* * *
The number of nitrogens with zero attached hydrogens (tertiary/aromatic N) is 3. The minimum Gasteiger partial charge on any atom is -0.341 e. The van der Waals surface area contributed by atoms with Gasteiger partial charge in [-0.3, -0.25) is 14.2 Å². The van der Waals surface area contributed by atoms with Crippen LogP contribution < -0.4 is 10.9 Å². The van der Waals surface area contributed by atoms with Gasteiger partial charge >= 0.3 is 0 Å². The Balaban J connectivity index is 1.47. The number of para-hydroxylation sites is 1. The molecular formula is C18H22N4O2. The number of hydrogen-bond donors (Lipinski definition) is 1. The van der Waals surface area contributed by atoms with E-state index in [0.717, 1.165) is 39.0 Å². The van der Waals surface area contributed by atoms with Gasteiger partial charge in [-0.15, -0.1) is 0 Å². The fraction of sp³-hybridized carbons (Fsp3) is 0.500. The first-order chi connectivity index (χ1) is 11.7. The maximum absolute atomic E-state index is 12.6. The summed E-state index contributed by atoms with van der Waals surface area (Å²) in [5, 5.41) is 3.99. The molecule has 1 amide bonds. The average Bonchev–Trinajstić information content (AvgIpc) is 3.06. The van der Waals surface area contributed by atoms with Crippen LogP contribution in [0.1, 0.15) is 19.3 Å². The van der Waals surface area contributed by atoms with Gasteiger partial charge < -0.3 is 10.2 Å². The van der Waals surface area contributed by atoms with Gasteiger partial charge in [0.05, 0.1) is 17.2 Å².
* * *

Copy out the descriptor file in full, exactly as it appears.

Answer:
The number of nitrogens with zero attached hydrogens (tertiary/aromatic N) is 3. The minimum Gasteiger partial charge on any atom is -0.341 e. The van der Waals surface area contributed by atoms with Gasteiger partial charge in [-0.3, -0.25) is 14.2 Å². The van der Waals surface area contributed by atoms with Crippen LogP contribution < -0.4 is 10.9 Å². The van der Waals surface area contributed by atoms with Gasteiger partial charge >= 0.3 is 0 Å². The Balaban J connectivity index is 1.47. The number of para-hydroxylation sites is 1. The molecular formula is C18H22N4O2. The number of hydrogen-bond donors (Lipinski definition) is 1. The van der Waals surface area contributed by atoms with E-state index in [0.717, 1.165) is 39.0 Å². The van der Waals surface area contributed by atoms with Gasteiger partial charge in [-0.15, -0.1) is 0 Å². The fraction of sp³-hybridized carbons (Fsp3) is 0.500. The first-order chi connectivity index (χ1) is 11.7. The maximum absolute atomic E-state index is 12.6. The summed E-state index contributed by atoms with van der Waals surface area (Å²) in [5, 5.41) is 3.99. The molecule has 1 amide bonds. The average Bonchev–Trinajstić information content (AvgIpc) is 3.06. The van der Waals surface area contributed by atoms with Crippen LogP contribution in [0.1, 0.15) is 19.3 Å². The van der Waals surface area contributed by atoms with Gasteiger partial charge < -0.3 is 10.2 Å². The van der Waals surface area contributed by atoms with Gasteiger partial charge in [0.05, 0.1) is 17.2 Å².